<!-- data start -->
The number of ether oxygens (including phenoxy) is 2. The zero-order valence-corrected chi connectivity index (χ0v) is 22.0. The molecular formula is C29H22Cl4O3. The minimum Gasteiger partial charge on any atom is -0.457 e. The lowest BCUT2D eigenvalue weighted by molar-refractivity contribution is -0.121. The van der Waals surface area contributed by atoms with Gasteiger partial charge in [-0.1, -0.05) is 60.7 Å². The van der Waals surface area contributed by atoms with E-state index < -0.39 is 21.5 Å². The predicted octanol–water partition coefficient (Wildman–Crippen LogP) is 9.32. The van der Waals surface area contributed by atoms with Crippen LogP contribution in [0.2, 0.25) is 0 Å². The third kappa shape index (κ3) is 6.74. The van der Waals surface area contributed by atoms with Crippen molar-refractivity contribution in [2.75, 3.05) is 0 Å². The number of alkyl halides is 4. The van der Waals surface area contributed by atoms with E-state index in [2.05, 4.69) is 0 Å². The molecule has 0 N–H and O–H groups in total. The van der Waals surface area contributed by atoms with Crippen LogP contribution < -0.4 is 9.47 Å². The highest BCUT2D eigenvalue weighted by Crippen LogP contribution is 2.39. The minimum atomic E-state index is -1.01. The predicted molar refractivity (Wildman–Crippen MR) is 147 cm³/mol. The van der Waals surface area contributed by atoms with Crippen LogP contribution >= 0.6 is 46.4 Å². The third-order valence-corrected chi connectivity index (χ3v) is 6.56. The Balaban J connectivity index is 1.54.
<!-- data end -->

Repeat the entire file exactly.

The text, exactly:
The number of ether oxygens (including phenoxy) is 2. The zero-order valence-corrected chi connectivity index (χ0v) is 22.0. The molecular formula is C29H22Cl4O3. The minimum Gasteiger partial charge on any atom is -0.457 e. The lowest BCUT2D eigenvalue weighted by molar-refractivity contribution is -0.121. The van der Waals surface area contributed by atoms with Gasteiger partial charge in [-0.1, -0.05) is 60.7 Å². The van der Waals surface area contributed by atoms with E-state index < -0.39 is 21.5 Å². The predicted octanol–water partition coefficient (Wildman–Crippen LogP) is 9.32. The van der Waals surface area contributed by atoms with Crippen LogP contribution in [0.2, 0.25) is 0 Å². The third kappa shape index (κ3) is 6.74. The van der Waals surface area contributed by atoms with Crippen molar-refractivity contribution in [2.75, 3.05) is 0 Å². The number of alkyl halides is 4. The van der Waals surface area contributed by atoms with E-state index in [2.05, 4.69) is 0 Å². The molecule has 0 N–H and O–H groups in total. The van der Waals surface area contributed by atoms with Crippen LogP contribution < -0.4 is 9.47 Å². The highest BCUT2D eigenvalue weighted by Crippen LogP contribution is 2.39. The minimum atomic E-state index is -1.01. The predicted molar refractivity (Wildman–Crippen MR) is 147 cm³/mol. The van der Waals surface area contributed by atoms with Crippen LogP contribution >= 0.6 is 46.4 Å². The third-order valence-corrected chi connectivity index (χ3v) is 6.56. The Balaban J connectivity index is 1.54.